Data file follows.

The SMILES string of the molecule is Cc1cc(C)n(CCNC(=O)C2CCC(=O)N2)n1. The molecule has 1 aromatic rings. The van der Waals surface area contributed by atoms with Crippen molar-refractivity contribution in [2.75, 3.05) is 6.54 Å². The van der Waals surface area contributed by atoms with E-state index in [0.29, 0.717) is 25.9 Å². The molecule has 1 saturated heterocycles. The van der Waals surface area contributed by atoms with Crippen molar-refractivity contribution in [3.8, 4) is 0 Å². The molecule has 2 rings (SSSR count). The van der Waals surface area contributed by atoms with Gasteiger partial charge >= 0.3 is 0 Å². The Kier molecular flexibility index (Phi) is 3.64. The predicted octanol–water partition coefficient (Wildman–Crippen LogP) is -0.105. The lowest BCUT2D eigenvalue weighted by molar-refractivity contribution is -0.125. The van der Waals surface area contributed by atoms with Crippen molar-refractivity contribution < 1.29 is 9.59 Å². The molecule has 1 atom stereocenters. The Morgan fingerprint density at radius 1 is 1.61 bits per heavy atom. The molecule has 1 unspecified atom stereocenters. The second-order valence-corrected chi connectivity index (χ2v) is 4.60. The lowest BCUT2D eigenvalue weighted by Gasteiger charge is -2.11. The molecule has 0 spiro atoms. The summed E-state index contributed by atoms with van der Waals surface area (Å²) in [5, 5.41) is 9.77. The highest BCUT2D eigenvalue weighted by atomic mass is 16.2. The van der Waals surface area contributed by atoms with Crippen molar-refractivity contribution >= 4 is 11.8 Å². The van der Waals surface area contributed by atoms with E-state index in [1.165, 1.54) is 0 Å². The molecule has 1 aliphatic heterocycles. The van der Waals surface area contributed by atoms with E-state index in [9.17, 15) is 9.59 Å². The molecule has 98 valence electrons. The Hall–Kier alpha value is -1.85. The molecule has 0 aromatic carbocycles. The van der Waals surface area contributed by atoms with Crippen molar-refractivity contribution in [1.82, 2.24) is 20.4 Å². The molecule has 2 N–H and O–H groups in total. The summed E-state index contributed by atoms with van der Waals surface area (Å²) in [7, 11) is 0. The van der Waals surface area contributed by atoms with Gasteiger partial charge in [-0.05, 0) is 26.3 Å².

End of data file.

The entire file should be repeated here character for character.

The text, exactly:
The SMILES string of the molecule is Cc1cc(C)n(CCNC(=O)C2CCC(=O)N2)n1. The molecule has 1 aromatic rings. The van der Waals surface area contributed by atoms with Crippen molar-refractivity contribution in [2.75, 3.05) is 6.54 Å². The van der Waals surface area contributed by atoms with E-state index in [0.29, 0.717) is 25.9 Å². The molecule has 1 saturated heterocycles. The van der Waals surface area contributed by atoms with Crippen molar-refractivity contribution in [3.8, 4) is 0 Å². The molecule has 2 rings (SSSR count). The van der Waals surface area contributed by atoms with Gasteiger partial charge >= 0.3 is 0 Å². The Kier molecular flexibility index (Phi) is 3.64. The predicted octanol–water partition coefficient (Wildman–Crippen LogP) is -0.105. The lowest BCUT2D eigenvalue weighted by molar-refractivity contribution is -0.125. The van der Waals surface area contributed by atoms with Crippen molar-refractivity contribution < 1.29 is 9.59 Å². The molecule has 1 atom stereocenters. The Morgan fingerprint density at radius 1 is 1.61 bits per heavy atom. The molecule has 1 unspecified atom stereocenters. The second-order valence-corrected chi connectivity index (χ2v) is 4.60. The lowest BCUT2D eigenvalue weighted by Gasteiger charge is -2.11. The molecule has 0 spiro atoms. The summed E-state index contributed by atoms with van der Waals surface area (Å²) in [5, 5.41) is 9.77. The highest BCUT2D eigenvalue weighted by atomic mass is 16.2. The van der Waals surface area contributed by atoms with Crippen molar-refractivity contribution >= 4 is 11.8 Å². The van der Waals surface area contributed by atoms with E-state index in [1.165, 1.54) is 0 Å². The molecule has 1 aliphatic heterocycles. The van der Waals surface area contributed by atoms with E-state index in [9.17, 15) is 9.59 Å². The molecule has 98 valence electrons. The Hall–Kier alpha value is -1.85. The molecule has 0 aromatic carbocycles. The van der Waals surface area contributed by atoms with Crippen molar-refractivity contribution in [1.82, 2.24) is 20.4 Å². The molecule has 2 N–H and O–H groups in total. The summed E-state index contributed by atoms with van der Waals surface area (Å²) in [7, 11) is 0. The van der Waals surface area contributed by atoms with Gasteiger partial charge in [-0.05, 0) is 26.3 Å².